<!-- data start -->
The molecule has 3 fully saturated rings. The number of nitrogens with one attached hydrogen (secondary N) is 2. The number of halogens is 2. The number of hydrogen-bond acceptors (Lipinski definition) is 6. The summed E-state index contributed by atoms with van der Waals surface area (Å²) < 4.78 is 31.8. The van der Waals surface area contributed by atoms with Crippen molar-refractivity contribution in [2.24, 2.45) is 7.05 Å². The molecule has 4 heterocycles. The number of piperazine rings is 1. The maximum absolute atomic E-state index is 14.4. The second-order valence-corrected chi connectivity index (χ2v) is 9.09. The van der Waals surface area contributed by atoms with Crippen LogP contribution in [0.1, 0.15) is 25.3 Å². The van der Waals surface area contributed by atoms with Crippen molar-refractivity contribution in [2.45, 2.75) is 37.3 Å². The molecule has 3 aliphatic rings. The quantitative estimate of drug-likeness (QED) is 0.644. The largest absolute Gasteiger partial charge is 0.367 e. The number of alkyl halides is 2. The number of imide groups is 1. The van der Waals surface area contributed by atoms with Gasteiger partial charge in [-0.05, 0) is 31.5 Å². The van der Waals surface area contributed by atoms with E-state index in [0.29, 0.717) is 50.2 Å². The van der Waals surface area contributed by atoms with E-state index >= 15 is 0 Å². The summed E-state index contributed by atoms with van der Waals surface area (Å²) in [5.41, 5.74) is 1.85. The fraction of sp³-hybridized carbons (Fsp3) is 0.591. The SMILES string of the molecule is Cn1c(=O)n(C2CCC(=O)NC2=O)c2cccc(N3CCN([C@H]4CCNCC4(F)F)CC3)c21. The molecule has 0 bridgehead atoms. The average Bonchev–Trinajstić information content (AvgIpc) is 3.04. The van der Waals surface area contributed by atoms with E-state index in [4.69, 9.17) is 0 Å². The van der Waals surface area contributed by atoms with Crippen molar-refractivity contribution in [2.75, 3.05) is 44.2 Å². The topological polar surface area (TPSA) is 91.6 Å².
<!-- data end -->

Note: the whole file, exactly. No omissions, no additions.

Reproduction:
The molecule has 3 fully saturated rings. The number of nitrogens with one attached hydrogen (secondary N) is 2. The number of halogens is 2. The number of hydrogen-bond acceptors (Lipinski definition) is 6. The summed E-state index contributed by atoms with van der Waals surface area (Å²) < 4.78 is 31.8. The van der Waals surface area contributed by atoms with Crippen molar-refractivity contribution in [2.24, 2.45) is 7.05 Å². The molecule has 4 heterocycles. The number of piperazine rings is 1. The maximum absolute atomic E-state index is 14.4. The second-order valence-corrected chi connectivity index (χ2v) is 9.09. The van der Waals surface area contributed by atoms with Crippen LogP contribution in [0.1, 0.15) is 25.3 Å². The van der Waals surface area contributed by atoms with Crippen molar-refractivity contribution in [2.45, 2.75) is 37.3 Å². The molecule has 3 aliphatic rings. The quantitative estimate of drug-likeness (QED) is 0.644. The largest absolute Gasteiger partial charge is 0.367 e. The number of alkyl halides is 2. The number of imide groups is 1. The van der Waals surface area contributed by atoms with Gasteiger partial charge in [-0.05, 0) is 31.5 Å². The van der Waals surface area contributed by atoms with E-state index in [0.29, 0.717) is 50.2 Å². The van der Waals surface area contributed by atoms with E-state index >= 15 is 0 Å². The summed E-state index contributed by atoms with van der Waals surface area (Å²) in [5.41, 5.74) is 1.85. The fraction of sp³-hybridized carbons (Fsp3) is 0.591. The SMILES string of the molecule is Cn1c(=O)n(C2CCC(=O)NC2=O)c2cccc(N3CCN([C@H]4CCNCC4(F)F)CC3)c21. The molecule has 0 bridgehead atoms. The average Bonchev–Trinajstić information content (AvgIpc) is 3.04. The van der Waals surface area contributed by atoms with E-state index in [4.69, 9.17) is 0 Å². The van der Waals surface area contributed by atoms with Crippen molar-refractivity contribution in [2.75, 3.05) is 44.2 Å². The topological polar surface area (TPSA) is 91.6 Å².